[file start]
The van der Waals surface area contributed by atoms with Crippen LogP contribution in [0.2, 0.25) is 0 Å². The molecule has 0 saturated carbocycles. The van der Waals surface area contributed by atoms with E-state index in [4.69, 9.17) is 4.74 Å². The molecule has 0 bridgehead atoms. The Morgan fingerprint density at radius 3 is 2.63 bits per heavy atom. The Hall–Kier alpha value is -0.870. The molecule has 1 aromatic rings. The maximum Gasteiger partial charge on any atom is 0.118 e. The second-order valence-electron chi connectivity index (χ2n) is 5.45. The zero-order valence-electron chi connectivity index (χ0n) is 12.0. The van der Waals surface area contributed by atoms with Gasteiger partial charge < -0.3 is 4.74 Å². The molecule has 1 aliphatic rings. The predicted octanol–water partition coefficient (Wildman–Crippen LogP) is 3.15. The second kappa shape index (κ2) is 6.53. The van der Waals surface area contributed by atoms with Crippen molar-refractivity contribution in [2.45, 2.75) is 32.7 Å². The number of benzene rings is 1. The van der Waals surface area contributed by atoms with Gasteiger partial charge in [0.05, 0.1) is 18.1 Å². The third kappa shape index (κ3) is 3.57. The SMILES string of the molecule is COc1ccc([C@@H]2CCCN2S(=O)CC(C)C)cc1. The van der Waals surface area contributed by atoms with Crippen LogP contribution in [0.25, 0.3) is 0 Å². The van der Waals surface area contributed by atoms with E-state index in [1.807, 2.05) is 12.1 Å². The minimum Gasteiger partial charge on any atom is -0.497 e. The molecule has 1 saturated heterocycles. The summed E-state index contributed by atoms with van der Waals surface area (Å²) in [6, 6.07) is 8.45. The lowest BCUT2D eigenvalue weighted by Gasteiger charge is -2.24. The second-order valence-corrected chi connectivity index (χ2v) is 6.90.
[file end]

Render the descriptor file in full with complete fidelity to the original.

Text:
The van der Waals surface area contributed by atoms with Crippen LogP contribution in [0.2, 0.25) is 0 Å². The molecule has 0 saturated carbocycles. The van der Waals surface area contributed by atoms with E-state index in [4.69, 9.17) is 4.74 Å². The molecule has 0 bridgehead atoms. The Morgan fingerprint density at radius 3 is 2.63 bits per heavy atom. The Hall–Kier alpha value is -0.870. The molecule has 1 aromatic rings. The maximum Gasteiger partial charge on any atom is 0.118 e. The second-order valence-electron chi connectivity index (χ2n) is 5.45. The zero-order valence-electron chi connectivity index (χ0n) is 12.0. The van der Waals surface area contributed by atoms with Gasteiger partial charge < -0.3 is 4.74 Å². The molecule has 1 aliphatic rings. The predicted octanol–water partition coefficient (Wildman–Crippen LogP) is 3.15. The second kappa shape index (κ2) is 6.53. The van der Waals surface area contributed by atoms with Crippen molar-refractivity contribution in [2.45, 2.75) is 32.7 Å². The number of benzene rings is 1. The van der Waals surface area contributed by atoms with Gasteiger partial charge in [0.05, 0.1) is 18.1 Å². The third kappa shape index (κ3) is 3.57. The SMILES string of the molecule is COc1ccc([C@@H]2CCCN2S(=O)CC(C)C)cc1. The van der Waals surface area contributed by atoms with Crippen LogP contribution in [0.25, 0.3) is 0 Å². The van der Waals surface area contributed by atoms with E-state index in [1.807, 2.05) is 12.1 Å². The minimum Gasteiger partial charge on any atom is -0.497 e. The molecule has 1 saturated heterocycles. The summed E-state index contributed by atoms with van der Waals surface area (Å²) in [6, 6.07) is 8.45. The lowest BCUT2D eigenvalue weighted by Gasteiger charge is -2.24. The second-order valence-corrected chi connectivity index (χ2v) is 6.90.